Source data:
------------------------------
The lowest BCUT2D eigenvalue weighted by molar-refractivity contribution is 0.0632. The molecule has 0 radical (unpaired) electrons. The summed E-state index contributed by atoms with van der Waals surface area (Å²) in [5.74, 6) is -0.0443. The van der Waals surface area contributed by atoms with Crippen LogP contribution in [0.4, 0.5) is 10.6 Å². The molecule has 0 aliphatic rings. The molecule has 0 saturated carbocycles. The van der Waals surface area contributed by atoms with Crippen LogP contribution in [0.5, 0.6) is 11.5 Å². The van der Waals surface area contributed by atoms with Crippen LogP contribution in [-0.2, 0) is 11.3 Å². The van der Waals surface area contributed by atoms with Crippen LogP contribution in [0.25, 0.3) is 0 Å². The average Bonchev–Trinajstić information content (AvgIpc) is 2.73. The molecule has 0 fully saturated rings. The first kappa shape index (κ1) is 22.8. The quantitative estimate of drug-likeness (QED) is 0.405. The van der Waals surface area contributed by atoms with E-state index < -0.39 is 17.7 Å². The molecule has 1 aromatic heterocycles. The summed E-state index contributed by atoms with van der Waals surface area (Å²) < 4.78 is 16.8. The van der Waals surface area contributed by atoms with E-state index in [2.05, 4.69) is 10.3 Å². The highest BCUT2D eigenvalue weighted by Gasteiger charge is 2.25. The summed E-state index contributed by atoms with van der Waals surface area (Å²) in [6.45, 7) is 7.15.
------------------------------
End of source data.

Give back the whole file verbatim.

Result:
The lowest BCUT2D eigenvalue weighted by molar-refractivity contribution is 0.0632. The molecule has 0 radical (unpaired) electrons. The summed E-state index contributed by atoms with van der Waals surface area (Å²) in [5.74, 6) is -0.0443. The van der Waals surface area contributed by atoms with Crippen LogP contribution in [0.4, 0.5) is 10.6 Å². The molecule has 0 aliphatic rings. The molecule has 0 saturated carbocycles. The van der Waals surface area contributed by atoms with Crippen LogP contribution in [0.5, 0.6) is 11.5 Å². The van der Waals surface area contributed by atoms with Crippen LogP contribution in [-0.2, 0) is 11.3 Å². The van der Waals surface area contributed by atoms with Crippen LogP contribution in [0.25, 0.3) is 0 Å². The average Bonchev–Trinajstić information content (AvgIpc) is 2.73. The molecule has 0 fully saturated rings. The first kappa shape index (κ1) is 22.8. The quantitative estimate of drug-likeness (QED) is 0.405. The van der Waals surface area contributed by atoms with E-state index < -0.39 is 17.7 Å². The molecule has 1 aromatic heterocycles. The summed E-state index contributed by atoms with van der Waals surface area (Å²) < 4.78 is 16.8. The van der Waals surface area contributed by atoms with E-state index in [2.05, 4.69) is 10.3 Å². The highest BCUT2D eigenvalue weighted by Gasteiger charge is 2.25. The summed E-state index contributed by atoms with van der Waals surface area (Å²) in [6.45, 7) is 7.15.